Did you believe a family conflict was solved only to discover it’s still a problem? Days or months later, the conflict surfaces again. You are caught off guard because you thought the conflict was over. Feelings are hurt because a problem persisted. So, what’s the next step?
I recently learned valuable tips on resolving a family conflict from my daughter. Our kids, no matter their age, have great insights into family relationships!
Conflicts with my daughter are rare. But, when I failed to support her plans to join an overseas missionary organization rather than attend college, we experienced our first major conflict. Ultimately, she served overseas with my full support. I believed our disagreement was resolved.
I was wrong. Months later, my lack of support came up again in a different context. Her negative feelings signaled the need for a deeper discussion about our relationship. We needed to overcome our differences with love and grace.
Here are five things I learned from our conversation:
- Listen, Listen, Listen. Often you believe you are listening, but you are distracted or rehearsing your answer in your mind. You don’t really hear what the other person is saying. People want your undivided attention when they are speaking. When they are done sharing, summarize what you heard and ask for confirmation.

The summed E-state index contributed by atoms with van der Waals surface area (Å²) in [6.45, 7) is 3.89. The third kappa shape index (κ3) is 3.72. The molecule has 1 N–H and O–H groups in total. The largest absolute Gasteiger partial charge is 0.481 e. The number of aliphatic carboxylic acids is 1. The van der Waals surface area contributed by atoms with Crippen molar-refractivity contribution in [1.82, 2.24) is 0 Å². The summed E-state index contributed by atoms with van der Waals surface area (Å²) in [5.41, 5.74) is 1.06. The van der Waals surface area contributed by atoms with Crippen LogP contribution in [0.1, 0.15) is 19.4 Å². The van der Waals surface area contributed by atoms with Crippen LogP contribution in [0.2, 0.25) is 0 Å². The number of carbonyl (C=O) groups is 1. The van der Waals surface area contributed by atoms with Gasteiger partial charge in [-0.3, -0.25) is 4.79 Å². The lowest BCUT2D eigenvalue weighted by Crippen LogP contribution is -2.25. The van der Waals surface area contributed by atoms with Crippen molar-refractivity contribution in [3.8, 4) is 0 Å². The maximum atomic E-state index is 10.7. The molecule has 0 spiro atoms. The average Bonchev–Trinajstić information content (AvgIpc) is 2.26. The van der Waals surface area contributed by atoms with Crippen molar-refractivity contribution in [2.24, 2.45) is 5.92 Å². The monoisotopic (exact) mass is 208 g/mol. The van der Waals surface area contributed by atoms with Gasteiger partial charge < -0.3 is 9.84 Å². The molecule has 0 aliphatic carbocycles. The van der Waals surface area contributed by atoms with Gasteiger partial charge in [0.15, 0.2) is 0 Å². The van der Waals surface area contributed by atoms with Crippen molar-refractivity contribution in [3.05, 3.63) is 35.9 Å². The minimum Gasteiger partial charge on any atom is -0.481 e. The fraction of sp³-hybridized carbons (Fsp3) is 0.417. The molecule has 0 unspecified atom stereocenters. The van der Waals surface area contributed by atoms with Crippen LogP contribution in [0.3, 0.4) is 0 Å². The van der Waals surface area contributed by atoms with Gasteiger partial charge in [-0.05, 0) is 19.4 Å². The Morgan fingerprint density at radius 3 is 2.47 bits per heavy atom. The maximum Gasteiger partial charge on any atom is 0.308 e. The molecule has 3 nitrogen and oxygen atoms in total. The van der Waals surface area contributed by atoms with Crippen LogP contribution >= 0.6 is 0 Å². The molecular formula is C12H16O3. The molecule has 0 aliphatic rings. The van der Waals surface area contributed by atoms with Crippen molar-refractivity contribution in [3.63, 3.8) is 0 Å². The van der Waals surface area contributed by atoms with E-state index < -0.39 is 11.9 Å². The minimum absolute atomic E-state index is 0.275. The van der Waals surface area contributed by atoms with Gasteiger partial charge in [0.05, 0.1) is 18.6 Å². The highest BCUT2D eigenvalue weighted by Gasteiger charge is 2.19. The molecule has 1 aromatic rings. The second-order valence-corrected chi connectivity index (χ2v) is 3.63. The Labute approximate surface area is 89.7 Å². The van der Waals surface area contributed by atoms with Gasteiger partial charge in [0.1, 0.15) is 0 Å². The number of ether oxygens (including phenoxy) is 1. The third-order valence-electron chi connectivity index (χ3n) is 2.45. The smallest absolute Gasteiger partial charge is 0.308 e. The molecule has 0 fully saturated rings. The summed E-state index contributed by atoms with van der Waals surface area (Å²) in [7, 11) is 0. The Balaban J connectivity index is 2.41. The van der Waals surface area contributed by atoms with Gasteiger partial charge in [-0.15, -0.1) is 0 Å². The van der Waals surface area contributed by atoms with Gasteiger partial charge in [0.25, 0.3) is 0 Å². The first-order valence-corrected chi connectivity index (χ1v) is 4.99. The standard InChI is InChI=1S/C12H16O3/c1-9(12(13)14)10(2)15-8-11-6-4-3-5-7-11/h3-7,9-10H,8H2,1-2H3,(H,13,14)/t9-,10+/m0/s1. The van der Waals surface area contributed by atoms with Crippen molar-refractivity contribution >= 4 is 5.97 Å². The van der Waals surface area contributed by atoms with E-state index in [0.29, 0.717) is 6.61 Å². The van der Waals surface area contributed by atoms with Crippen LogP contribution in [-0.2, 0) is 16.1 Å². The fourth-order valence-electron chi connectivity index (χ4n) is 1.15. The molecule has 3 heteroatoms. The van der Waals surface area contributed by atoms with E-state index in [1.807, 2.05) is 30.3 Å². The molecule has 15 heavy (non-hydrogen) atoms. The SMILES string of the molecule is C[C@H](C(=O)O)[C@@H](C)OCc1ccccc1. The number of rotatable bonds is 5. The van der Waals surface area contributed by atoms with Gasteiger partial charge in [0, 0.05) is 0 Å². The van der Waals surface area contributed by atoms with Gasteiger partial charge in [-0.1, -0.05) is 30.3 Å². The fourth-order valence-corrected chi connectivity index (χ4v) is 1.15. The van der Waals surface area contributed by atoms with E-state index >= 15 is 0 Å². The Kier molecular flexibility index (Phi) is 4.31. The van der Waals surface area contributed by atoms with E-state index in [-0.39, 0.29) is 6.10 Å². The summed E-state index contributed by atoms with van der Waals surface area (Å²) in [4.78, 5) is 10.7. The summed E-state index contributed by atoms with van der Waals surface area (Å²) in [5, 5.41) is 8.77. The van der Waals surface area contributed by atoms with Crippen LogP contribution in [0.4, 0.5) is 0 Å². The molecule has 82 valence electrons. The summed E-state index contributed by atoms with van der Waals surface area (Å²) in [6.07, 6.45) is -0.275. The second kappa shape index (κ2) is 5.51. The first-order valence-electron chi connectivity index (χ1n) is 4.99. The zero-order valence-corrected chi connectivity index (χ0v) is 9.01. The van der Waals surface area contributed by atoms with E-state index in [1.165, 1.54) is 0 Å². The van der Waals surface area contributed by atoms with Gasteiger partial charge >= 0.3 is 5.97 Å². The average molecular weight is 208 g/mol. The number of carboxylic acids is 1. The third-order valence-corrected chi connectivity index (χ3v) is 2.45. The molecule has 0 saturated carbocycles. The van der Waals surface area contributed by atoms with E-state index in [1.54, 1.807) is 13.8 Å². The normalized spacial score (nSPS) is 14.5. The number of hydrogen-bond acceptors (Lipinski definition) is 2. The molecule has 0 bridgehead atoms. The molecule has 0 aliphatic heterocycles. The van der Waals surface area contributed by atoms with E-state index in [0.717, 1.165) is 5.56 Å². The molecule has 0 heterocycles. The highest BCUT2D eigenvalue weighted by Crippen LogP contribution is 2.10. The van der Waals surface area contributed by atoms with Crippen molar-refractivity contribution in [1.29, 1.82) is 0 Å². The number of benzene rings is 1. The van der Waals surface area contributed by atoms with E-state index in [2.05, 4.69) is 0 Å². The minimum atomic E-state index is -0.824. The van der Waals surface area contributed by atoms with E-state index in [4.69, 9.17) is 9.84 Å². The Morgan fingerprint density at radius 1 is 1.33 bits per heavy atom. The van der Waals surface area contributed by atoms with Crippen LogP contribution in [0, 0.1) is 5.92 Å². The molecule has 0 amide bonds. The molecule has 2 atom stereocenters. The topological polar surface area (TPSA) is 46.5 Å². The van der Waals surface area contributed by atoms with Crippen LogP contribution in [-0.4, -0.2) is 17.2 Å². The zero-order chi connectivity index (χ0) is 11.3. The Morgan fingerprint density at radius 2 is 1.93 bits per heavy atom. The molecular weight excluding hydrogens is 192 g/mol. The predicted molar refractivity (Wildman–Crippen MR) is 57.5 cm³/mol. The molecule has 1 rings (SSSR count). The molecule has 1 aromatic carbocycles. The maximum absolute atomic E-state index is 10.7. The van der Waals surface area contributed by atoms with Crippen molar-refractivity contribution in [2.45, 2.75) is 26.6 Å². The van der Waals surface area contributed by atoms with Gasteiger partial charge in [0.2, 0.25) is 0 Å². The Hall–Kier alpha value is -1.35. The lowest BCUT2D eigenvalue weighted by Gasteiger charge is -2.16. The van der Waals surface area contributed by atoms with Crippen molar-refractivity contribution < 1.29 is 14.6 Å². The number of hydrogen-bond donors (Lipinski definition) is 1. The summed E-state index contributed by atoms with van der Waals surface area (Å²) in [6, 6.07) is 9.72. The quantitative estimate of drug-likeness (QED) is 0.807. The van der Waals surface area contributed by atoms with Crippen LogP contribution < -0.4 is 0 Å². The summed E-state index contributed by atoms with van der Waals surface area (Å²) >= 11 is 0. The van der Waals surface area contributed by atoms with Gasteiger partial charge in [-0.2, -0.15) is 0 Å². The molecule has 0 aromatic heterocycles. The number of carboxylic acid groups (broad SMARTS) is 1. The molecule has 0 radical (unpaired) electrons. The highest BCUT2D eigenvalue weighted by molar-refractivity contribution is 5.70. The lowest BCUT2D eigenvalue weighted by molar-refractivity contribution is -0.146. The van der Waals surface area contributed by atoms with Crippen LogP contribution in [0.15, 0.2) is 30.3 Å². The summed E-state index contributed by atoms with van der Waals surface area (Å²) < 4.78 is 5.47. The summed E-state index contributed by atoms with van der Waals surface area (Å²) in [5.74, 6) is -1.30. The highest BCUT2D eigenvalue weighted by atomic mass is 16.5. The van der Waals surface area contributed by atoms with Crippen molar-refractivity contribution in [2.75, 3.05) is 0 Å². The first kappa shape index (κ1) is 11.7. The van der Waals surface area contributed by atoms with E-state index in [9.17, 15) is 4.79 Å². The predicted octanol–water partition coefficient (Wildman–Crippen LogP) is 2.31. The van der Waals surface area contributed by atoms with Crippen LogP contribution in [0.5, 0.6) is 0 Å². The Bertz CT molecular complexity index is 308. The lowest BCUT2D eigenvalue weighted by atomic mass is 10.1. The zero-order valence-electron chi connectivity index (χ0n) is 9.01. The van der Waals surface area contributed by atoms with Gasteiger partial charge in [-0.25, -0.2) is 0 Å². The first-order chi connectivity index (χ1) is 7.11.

- Discover the hidden issue. Reoccurring family conflicts often mask a hidden issue because family members are afraid to tell the truth. Be open. Ask questions that encourage honesty and a deep discussion. As I listened to my daughter and asked focused questions, I discovered that she wanted to be known and respected for the person she had become.
- Encourage their unique perspective. It’s easy to see your family from your own perspective and not recognize the differences between individuals. Every family is filled with different needs, personalities, and viewpoints. Whether you agree or not, be open to hearing from your family members about how they see and experience you. What they share may surprise you.
- Be Humble. Working through a conflict can cause you to react and over-explain yourself. Don’t do it! Humility requires you to listen, understand, and not respond with an explanation. Honestly, people don’t really care about all your reasons, just let them know you regard them more highly than yourself. Believe me, I know – I often have reasons for why I do what I do and my kids call me out. Humility, sigh….
- Offer a sincere apology. A sincere apology is soothing balm to a wounded heart. The secret is that your apology can’t be offered without first listening to their complaint. A hasty “I am sorry” to end a conflict is meaningless. You must understand how you offended the other person and commit to preventing it from happening again.
Family misunderstandings are inevitable, but conflicts that persist can be avoided. When you invest time to ensure family members are heard and understood, respected and loved, you will reap many relational benefits and stop future problems in their tracks. I am thankful my daughter has shown me a better way!
Question: What approaches have you have found most useful in managing ongoing family conflicts? I would love to read your comments below.
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